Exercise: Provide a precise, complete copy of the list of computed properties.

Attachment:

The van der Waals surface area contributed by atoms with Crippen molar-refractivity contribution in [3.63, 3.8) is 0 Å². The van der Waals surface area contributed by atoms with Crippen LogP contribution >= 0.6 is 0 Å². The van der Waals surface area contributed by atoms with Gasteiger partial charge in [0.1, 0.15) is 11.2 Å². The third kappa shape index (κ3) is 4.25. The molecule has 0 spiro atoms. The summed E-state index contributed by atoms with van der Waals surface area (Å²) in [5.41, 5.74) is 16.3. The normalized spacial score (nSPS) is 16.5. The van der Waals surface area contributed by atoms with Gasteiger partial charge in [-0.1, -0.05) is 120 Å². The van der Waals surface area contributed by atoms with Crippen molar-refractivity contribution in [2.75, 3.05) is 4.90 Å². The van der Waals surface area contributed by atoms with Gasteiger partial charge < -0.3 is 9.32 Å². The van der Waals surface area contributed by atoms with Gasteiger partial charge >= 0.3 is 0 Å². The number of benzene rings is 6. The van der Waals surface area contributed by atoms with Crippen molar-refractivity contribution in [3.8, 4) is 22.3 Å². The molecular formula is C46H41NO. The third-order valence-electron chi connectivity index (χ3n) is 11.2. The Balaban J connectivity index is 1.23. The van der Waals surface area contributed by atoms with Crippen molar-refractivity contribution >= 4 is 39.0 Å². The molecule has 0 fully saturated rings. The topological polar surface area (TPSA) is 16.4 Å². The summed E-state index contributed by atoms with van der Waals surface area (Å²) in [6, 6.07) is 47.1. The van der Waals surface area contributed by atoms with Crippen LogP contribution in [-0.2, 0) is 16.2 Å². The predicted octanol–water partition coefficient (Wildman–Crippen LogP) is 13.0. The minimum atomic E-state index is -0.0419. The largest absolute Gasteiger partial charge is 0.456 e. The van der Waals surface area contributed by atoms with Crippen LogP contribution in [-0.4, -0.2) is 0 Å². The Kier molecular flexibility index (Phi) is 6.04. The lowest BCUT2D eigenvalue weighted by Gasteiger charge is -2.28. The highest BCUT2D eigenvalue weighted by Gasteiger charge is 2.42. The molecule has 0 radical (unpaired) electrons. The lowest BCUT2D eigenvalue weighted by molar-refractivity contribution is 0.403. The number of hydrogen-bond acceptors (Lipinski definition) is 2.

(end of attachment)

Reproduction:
The van der Waals surface area contributed by atoms with Crippen molar-refractivity contribution in [3.63, 3.8) is 0 Å². The van der Waals surface area contributed by atoms with Crippen LogP contribution >= 0.6 is 0 Å². The van der Waals surface area contributed by atoms with Gasteiger partial charge in [0.1, 0.15) is 11.2 Å². The third kappa shape index (κ3) is 4.25. The molecule has 0 spiro atoms. The summed E-state index contributed by atoms with van der Waals surface area (Å²) in [5.41, 5.74) is 16.3. The normalized spacial score (nSPS) is 16.5. The van der Waals surface area contributed by atoms with Gasteiger partial charge in [-0.1, -0.05) is 120 Å². The van der Waals surface area contributed by atoms with Crippen molar-refractivity contribution in [2.75, 3.05) is 4.90 Å². The van der Waals surface area contributed by atoms with Gasteiger partial charge < -0.3 is 9.32 Å². The van der Waals surface area contributed by atoms with Gasteiger partial charge >= 0.3 is 0 Å². The number of benzene rings is 6. The van der Waals surface area contributed by atoms with Crippen molar-refractivity contribution in [3.8, 4) is 22.3 Å². The molecular formula is C46H41NO. The third-order valence-electron chi connectivity index (χ3n) is 11.2. The Balaban J connectivity index is 1.23. The van der Waals surface area contributed by atoms with Crippen molar-refractivity contribution >= 4 is 39.0 Å². The molecule has 0 fully saturated rings. The topological polar surface area (TPSA) is 16.4 Å². The summed E-state index contributed by atoms with van der Waals surface area (Å²) in [6, 6.07) is 47.1. The van der Waals surface area contributed by atoms with Crippen LogP contribution in [-0.2, 0) is 16.2 Å². The predicted octanol–water partition coefficient (Wildman–Crippen LogP) is 13.0. The minimum atomic E-state index is -0.0419. The largest absolute Gasteiger partial charge is 0.456 e. The van der Waals surface area contributed by atoms with Crippen LogP contribution in [-0.4, -0.2) is 0 Å². The Kier molecular flexibility index (Phi) is 6.04. The lowest BCUT2D eigenvalue weighted by Gasteiger charge is -2.28. The highest BCUT2D eigenvalue weighted by Gasteiger charge is 2.42. The molecule has 0 radical (unpaired) electrons. The lowest BCUT2D eigenvalue weighted by molar-refractivity contribution is 0.403. The number of hydrogen-bond acceptors (Lipinski definition) is 2.